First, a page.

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Feature Story

The Living Wage in San Jose, CA

Folks with banners and balloons at a Living Wage rally in San Jose, CA.

The San Jose City Council passed a living wage ordinance on November 17, 1998, making the Silicon Valley city the highest living wage city in the country. The ordinance requires contractors providing services ranging from auto repair to security for the city to pay their employees at least $10.75 an hour, or at least $9.50 an hour if the employer pays health benefits.


Silicon Valley, once freckled with orchards and farms, is now a $30 billion haven for computer and information technology. While some skilled workers have profited from the region's exponential boom, many can't keep up with the cost of living, which has increased by 30 percent in recent years.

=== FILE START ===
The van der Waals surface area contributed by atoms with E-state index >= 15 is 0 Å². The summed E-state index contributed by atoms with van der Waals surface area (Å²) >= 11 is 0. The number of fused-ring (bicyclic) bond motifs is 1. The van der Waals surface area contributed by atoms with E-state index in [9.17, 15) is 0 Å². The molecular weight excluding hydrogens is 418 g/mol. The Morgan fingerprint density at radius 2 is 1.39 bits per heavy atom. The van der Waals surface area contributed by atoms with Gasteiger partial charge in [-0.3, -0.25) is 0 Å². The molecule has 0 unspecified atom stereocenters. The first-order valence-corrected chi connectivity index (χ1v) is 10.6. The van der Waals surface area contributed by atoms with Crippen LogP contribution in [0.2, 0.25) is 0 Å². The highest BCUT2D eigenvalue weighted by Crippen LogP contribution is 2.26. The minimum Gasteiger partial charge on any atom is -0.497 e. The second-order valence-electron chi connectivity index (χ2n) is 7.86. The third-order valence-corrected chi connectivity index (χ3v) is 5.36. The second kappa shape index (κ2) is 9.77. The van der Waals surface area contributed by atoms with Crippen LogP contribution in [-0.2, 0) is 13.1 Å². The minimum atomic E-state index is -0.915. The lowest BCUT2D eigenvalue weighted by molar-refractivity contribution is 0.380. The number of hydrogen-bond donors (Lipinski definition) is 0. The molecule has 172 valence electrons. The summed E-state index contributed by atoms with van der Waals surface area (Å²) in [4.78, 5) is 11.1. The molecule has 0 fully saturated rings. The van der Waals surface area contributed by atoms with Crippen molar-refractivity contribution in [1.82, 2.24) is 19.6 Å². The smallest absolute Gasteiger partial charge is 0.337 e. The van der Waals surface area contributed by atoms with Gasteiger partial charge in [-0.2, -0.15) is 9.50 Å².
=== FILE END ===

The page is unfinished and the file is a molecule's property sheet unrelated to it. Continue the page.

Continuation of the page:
Kathy Chavez Napoli, who runs her family's truck wrecking operation in the heart of the Valley, and Tom Cochran, a financial consultant, are among the concerned residents worried about the widening wage-gap dividing their community. With a citizens group made up of working professionals, trade union representatives, church and business leaders, Cochran and Chavez Napoli took their concerns to city hall. Together they passed a living wage standard (or raise) for all San Jose employees working under city contracts, a traditionally low-wage earning work force. "I've never gone to a city council meeting to speak," says Cochran. "My heart was beating fast, and I was surprised at all the different kinds of people I saw. Win or lose, it felt good to do it."

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